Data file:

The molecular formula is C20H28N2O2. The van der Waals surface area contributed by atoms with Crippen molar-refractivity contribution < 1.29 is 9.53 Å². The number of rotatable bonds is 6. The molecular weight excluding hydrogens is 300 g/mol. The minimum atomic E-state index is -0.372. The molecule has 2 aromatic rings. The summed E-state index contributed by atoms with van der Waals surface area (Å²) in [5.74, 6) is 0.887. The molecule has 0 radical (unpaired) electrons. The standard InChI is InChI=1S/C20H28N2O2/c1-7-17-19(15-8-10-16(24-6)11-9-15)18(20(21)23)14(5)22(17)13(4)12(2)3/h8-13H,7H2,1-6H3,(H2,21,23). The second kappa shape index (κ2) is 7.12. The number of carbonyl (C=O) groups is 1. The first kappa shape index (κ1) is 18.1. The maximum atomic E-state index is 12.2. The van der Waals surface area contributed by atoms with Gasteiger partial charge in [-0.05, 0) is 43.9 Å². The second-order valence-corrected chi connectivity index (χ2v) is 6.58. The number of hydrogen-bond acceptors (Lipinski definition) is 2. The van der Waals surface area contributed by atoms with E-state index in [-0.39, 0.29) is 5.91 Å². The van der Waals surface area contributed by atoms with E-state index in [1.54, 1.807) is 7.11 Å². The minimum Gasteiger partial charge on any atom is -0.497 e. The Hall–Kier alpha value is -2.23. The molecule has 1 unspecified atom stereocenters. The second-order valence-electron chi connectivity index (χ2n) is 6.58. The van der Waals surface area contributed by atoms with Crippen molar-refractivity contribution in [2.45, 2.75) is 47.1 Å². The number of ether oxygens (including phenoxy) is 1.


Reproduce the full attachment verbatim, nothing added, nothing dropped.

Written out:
The molecular formula is C20H28N2O2. The van der Waals surface area contributed by atoms with Crippen molar-refractivity contribution < 1.29 is 9.53 Å². The number of rotatable bonds is 6. The molecular weight excluding hydrogens is 300 g/mol. The minimum atomic E-state index is -0.372. The molecule has 2 aromatic rings. The summed E-state index contributed by atoms with van der Waals surface area (Å²) in [5.74, 6) is 0.887. The molecule has 0 radical (unpaired) electrons. The standard InChI is InChI=1S/C20H28N2O2/c1-7-17-19(15-8-10-16(24-6)11-9-15)18(20(21)23)14(5)22(17)13(4)12(2)3/h8-13H,7H2,1-6H3,(H2,21,23). The second kappa shape index (κ2) is 7.12. The number of carbonyl (C=O) groups is 1. The first kappa shape index (κ1) is 18.1. The maximum atomic E-state index is 12.2. The van der Waals surface area contributed by atoms with Gasteiger partial charge in [-0.05, 0) is 43.9 Å². The second-order valence-corrected chi connectivity index (χ2v) is 6.58. The number of hydrogen-bond acceptors (Lipinski definition) is 2. The van der Waals surface area contributed by atoms with E-state index in [-0.39, 0.29) is 5.91 Å². The van der Waals surface area contributed by atoms with E-state index in [1.54, 1.807) is 7.11 Å². The minimum Gasteiger partial charge on any atom is -0.497 e. The Hall–Kier alpha value is -2.23. The molecule has 1 unspecified atom stereocenters. The second-order valence-electron chi connectivity index (χ2n) is 6.58. The van der Waals surface area contributed by atoms with Crippen molar-refractivity contribution in [2.45, 2.75) is 47.1 Å². The number of ether oxygens (including phenoxy) is 1.